Great question, imaginary reader of this post!
Changes to the member business lending cap. That’s a game changer. A partnership developed between FSCC, CUSC, PSCU, Fidelity, etc that enables all credit unions to become shared branches automatically. That’s a game changer….
Daily life at a credit union isn’t glamorous and fun. It is trying to find a way to help a teller do a process 1 minute faster. It is about finding a better checking product to match up with the maturity of your credit card portfolio.
I hope these points don’t get lost in his post. (BTW, I would argue that daily life on the CU side of the desk is, indeed, fun.)
See the aggregation discussion in part 2 of the story:
Types of Accounts: As illustrated by the screen 120, the presently stored accounts may be organized and displayed in accordance with certain categories. For instance, the account information screen 120 may display a first listing 122 of presently stored credit card accounts, a second listing 124 of presently stored banking accounts, a third listing 126 of presently stored non-cash accounts, as well as additional listings 128 of other accounts, which may include charge cards or loyalty cards associated with a specific vendor or retailer.
I could easily see PFM eventually seamlessly integrated into the payment device itself. It’s one thing to have PFM tools after a purchase to analyze what you’ve done and to help you make decisions about what to do next in managing your finances. What happens if that guide is built into the device through which you’re paying?
Regarding the wallet becoming fully digital, it’s not if but when (cliche alert!).
And if not from Apple, who?
Reading children’s books aloud is therapeutic for one who reads corporate email all day.
Giving gifts is so much better than getting gifts ever was.
Watch every word you say. And how you say it.
Today’s toddler will treat touch interfaces like we treat keyboard and mouse.
Exposing a child to exotic foods young makes her less picky as she grows older.
Never change a diaper on a bed.
You can never spend too much time with your children.
Limit TV, but make sure to record Word World on PBS. Best show ever for kiddos.
Parenting manuals are like business books: one book will directly conflict the next.
I’d rather stare at a finger painting from my two-year-old than any museum piece. (And I took enough Art History in college to know van Eyck from van Gogh.)
DJ and the Bear has quickly turned into one of my favorite blogs. As Mark McSpadden would say, it’s a five on the nerd scale (if you remember that, you’ve been around CU blogs for a while).
From a great post today called “The Orphan Decade” where DJ discusses lessons that should’ve been learned:
Perhaps the one area in which more lessons were there to be learned was in financial institution arena. Since money makes the world go around, it’s vital to keep that money flowing. Yet, we came within a hair of witnessing the upending of the entire financial structure.
So, we should have made progress on getting away from the “too big to fail” mentality which almost destroyed the system. We should have made progress on derivative market reform, especially regarding credit default swaps. We should have made progress on reforms in accounting and loss recognition on bank balance sheets. We should have started to deal with long-term solutions for Fannie and Freddie other than throwing in the towel and just having the Treasury and taxpayers take on the burden of the mortgage business. We certainly should have learned that bankers will always shoot-for-the-moon when given access to virtually free money for funding.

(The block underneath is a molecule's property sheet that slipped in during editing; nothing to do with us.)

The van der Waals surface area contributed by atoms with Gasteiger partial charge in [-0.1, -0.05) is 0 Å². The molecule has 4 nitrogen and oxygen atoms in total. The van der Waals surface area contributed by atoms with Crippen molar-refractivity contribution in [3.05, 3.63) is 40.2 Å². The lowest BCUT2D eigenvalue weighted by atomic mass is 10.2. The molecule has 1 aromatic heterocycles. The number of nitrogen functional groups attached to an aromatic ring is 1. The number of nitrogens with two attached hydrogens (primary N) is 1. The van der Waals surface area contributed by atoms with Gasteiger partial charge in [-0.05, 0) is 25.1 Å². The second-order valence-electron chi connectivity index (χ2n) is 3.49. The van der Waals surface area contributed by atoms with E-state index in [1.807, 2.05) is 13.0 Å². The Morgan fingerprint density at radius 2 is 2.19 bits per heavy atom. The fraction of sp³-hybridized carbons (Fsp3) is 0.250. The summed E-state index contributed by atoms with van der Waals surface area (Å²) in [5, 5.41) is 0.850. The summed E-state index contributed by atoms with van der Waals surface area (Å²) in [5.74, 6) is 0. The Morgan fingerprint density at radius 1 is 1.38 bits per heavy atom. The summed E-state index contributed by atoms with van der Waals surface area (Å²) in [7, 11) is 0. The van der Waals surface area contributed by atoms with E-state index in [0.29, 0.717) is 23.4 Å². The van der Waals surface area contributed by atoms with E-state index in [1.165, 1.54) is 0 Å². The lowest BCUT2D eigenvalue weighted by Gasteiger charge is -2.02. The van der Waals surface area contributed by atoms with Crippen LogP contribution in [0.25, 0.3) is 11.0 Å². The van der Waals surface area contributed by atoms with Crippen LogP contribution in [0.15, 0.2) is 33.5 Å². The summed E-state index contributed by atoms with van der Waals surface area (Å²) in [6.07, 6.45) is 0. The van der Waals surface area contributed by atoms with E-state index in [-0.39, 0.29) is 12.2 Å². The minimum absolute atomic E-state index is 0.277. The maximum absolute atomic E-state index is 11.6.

Yet, nothing has changed.
The lessons were there for the learning, but we (collectively speaking with the government) seemed be paralyzed by the initial shocks and then were inept at developing and implementing any future vision. With global investment bankers now emboldened by the “miraculous” recovery and the lack of governmental demand for changes and protection, the opportunity for reform is slipping away. This means the opportunity for the next meltdown is around some corner ahead.
Two books I’ve repurchased after losing (don’t ask me how I can lose a book, because it baffles me, too):
The first is Jose Saramago’s The Tale of the Unknown Island. If you aren’t familiar with Saramago (don’t worry, he’s sort of obscure here in the US), he’s a Portugese writer who won the Nobel Prize for Literature in the late nineties. Saramago writes in a stream-of-consciousness style that can be a little laborious of a read, but man, it’s worth sticking to (try my favorite, The Double). For The Tale of the Unknown Island, imagine Plato’s cave – a parable – almost a children’s story; simple but deep. Take an hour and read it and you’ll thank me.
The second is George Leonard’s Mastery. I devoured this first during my Personal MBA run with Matt four years ago.
What Leonard teaches: enjoy the plateau – the flow of practicing a skill – rather than relishing in the short-term satisfaction of a climax.
I get all caught up in the climaxes – the eagle putts of life.
The essence is in the six irons on the driving range and learning to shape the shot.
Enjoyed this on the Javelin blog today about Mint and their philosophy:
[Aaron] Patzer scoffs at notion that financial institutions and online-banking vendors can keep pace with Mint’s innovation, however. “The thing that I always bank on at Mint is that if you are thought leader and everyone is copying you, then you are by definition ahead of everyone else. And they can only follow so fast…. You can copy one feature of Mint, but you will never be that whole solution.”
Mark points out this, though, which few PFM-lovers discuss:
But more important is the fact that banks and credit unions provide online-banking and bill-pay capabilities that enable customers to monitor AND manage their money.